Football: Thommo. Learn from Germany

posted in: News | 0

England must adopt Germany’s coaching structure if they are to match the world champions, says Thommo.
Germany were the best team at the World Cup – and England can learn a lot from them, says Phil Thompson.
Joachim Low’s men clinched the title in Brazil thanks to an extra-time volley from 22-year-old Mario Gotze against Argentina on Sunday night and lifted the coveted trophy for the fourth time in their history.  
However, Thompson stressed the fact that Germany’s 2014 success has not happened overnight but is instead the result of years of planning.
Following the country’s group-stage exit at Euro 2000, the German FA embarked upon a well-publicised upheaval of their youth system – and are now reaping the rewards.
“Germany got it spot on and were deserved winners,” the former Liverpool defender told Sky Sports News.
“Going back 10, 12 years I remember speaking to [former Germany midfielder] Didi Hamann about it and he was saying they had nobody coming through and the youth systems were extremely poor.
“But they went back to basics, with better coaching, took care of the kids and made sure a lot more German kids were coming through the system to play in the Bundesliga. That was good preparation.”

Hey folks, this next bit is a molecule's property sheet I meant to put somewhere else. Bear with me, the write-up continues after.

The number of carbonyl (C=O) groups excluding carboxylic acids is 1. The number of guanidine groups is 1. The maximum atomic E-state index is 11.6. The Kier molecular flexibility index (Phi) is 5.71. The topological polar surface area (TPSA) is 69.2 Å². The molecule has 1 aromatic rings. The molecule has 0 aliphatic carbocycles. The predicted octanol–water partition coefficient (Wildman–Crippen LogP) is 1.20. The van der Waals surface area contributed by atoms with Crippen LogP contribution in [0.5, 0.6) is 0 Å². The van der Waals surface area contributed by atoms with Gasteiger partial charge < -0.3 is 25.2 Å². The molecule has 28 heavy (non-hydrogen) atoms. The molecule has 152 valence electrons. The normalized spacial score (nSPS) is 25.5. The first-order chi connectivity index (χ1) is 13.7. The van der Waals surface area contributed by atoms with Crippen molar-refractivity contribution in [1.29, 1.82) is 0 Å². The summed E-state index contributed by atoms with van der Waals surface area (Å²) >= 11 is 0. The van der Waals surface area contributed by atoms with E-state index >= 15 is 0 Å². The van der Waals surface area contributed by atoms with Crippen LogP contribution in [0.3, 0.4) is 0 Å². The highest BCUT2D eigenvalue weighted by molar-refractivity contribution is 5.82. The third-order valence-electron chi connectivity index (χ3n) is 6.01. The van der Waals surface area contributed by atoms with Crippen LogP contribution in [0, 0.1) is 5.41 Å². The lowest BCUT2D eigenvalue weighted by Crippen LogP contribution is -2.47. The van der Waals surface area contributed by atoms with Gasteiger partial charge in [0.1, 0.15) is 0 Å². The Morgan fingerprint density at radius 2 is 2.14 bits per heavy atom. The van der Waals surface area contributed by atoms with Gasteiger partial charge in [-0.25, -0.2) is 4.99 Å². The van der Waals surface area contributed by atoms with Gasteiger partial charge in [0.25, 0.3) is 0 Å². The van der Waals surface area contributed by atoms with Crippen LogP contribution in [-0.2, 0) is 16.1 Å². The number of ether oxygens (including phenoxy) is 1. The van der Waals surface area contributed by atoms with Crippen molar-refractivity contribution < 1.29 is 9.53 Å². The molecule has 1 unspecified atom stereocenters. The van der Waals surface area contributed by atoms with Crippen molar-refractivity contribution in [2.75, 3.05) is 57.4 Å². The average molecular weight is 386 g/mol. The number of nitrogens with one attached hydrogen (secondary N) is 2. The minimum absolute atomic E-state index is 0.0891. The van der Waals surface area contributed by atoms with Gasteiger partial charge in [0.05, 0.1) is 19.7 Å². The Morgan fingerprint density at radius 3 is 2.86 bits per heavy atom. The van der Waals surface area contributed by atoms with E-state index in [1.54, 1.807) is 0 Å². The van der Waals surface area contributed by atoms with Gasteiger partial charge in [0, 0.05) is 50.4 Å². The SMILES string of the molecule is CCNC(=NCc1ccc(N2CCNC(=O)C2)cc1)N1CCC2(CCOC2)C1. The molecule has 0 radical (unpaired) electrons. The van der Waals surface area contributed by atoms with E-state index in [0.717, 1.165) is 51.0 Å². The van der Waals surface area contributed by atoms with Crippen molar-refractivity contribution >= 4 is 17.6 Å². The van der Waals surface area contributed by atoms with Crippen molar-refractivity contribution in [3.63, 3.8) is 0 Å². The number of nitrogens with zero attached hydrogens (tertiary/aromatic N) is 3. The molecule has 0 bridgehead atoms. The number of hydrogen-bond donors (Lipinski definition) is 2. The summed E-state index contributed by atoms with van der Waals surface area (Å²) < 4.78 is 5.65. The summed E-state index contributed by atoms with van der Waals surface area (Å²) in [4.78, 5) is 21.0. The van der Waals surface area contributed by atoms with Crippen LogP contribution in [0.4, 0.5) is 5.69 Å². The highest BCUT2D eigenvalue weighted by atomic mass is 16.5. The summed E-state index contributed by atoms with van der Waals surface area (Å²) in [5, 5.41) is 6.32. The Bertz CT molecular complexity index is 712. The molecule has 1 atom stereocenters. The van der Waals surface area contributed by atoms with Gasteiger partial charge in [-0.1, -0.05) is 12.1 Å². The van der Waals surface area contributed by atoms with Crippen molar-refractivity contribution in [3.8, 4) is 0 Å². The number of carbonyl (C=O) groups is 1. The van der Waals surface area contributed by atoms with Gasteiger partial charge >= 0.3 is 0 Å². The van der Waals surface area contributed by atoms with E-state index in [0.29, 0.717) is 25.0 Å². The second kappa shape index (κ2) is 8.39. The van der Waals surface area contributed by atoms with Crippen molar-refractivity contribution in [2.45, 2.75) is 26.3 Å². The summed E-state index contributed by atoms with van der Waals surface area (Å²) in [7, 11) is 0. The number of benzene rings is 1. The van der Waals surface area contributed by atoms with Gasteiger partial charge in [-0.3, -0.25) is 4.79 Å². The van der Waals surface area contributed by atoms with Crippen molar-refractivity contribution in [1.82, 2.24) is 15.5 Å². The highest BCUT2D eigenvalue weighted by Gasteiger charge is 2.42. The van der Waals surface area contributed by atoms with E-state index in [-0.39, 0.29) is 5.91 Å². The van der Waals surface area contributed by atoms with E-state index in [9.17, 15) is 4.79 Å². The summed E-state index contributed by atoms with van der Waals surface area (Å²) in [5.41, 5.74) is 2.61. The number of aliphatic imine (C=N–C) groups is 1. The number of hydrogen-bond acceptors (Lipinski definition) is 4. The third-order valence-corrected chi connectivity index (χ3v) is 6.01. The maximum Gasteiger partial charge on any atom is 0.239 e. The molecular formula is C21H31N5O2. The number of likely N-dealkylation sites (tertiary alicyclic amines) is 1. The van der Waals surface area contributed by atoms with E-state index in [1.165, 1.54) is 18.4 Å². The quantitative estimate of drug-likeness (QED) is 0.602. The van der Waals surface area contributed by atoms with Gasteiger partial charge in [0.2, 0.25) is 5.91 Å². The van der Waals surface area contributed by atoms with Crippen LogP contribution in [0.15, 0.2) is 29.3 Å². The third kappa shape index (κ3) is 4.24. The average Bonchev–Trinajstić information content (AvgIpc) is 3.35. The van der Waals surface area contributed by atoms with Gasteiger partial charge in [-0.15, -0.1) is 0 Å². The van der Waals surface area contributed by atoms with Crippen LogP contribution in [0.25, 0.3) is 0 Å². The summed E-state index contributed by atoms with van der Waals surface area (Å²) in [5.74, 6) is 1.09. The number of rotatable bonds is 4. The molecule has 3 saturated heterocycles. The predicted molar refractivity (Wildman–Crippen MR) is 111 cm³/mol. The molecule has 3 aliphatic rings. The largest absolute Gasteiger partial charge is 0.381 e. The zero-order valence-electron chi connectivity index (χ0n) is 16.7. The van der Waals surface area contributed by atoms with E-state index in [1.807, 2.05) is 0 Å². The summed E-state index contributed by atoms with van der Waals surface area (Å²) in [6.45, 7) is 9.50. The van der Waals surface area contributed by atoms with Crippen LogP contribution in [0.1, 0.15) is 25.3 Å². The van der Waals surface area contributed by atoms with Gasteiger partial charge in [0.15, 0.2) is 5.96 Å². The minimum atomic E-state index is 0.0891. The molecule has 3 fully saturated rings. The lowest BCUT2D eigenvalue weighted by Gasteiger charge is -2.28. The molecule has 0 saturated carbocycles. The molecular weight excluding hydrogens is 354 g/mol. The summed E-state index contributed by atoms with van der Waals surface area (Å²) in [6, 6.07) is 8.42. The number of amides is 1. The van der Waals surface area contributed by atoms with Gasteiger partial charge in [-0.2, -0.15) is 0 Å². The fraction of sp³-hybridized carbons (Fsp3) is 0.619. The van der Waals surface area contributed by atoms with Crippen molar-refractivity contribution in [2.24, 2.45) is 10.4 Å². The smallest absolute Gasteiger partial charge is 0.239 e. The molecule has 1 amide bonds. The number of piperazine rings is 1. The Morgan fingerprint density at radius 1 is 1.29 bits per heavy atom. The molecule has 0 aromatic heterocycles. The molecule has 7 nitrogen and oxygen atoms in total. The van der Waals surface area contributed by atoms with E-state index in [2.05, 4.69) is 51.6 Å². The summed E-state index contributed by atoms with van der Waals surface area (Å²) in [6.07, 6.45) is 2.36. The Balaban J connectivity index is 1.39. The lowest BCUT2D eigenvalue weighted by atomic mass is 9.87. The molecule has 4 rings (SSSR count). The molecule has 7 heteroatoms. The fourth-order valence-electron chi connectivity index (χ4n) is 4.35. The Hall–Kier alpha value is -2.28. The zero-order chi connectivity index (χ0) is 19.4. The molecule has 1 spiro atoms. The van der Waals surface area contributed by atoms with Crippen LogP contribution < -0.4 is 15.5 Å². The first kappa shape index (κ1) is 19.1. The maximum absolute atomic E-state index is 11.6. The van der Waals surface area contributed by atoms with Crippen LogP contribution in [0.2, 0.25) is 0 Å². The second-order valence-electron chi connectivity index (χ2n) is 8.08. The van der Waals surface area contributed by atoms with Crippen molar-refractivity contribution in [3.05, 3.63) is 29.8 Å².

Youth
England boss Roy Hodgson was praised for taking a relatively young squad to Brazil, but Thompson says the FA must also adopt Germany’s approach to coaching.
He says better-qualified coaches should be working on the development of young players at Premier League clubs – and also urged top-flight managers to give English kids a chance to show what they can do.
“We’ve got to try and get more English players in the Premier League, they’ve got to have the chance,” he said.
“Managers can buy 16 and 17-year-olds from all over the world now and everyone is thinking they’re going to miss out [on the next star], so they’re buying these kids and playing them instead of the local or British lads.
“There is talent there but people think foreign is better. We need stronger personalities to give British kids the opportunity.
“But the coaching has to be far better, too. In our academies at all Premier League teams we have to have elite coaches. From about the age of 12 right through to under-21 there should be elite coaches.
“I know you need to give young coaches a chance, too, but they need to learn their trade in the Championship.
“There are talented young lads in England but not enough. Some of these German lads are only 22 years of age and they’ve got a fantastic chance for the next two World Cups. That takes planning, that takes coaching.”

Previous Chapter
Next Chapter

Leave a Reply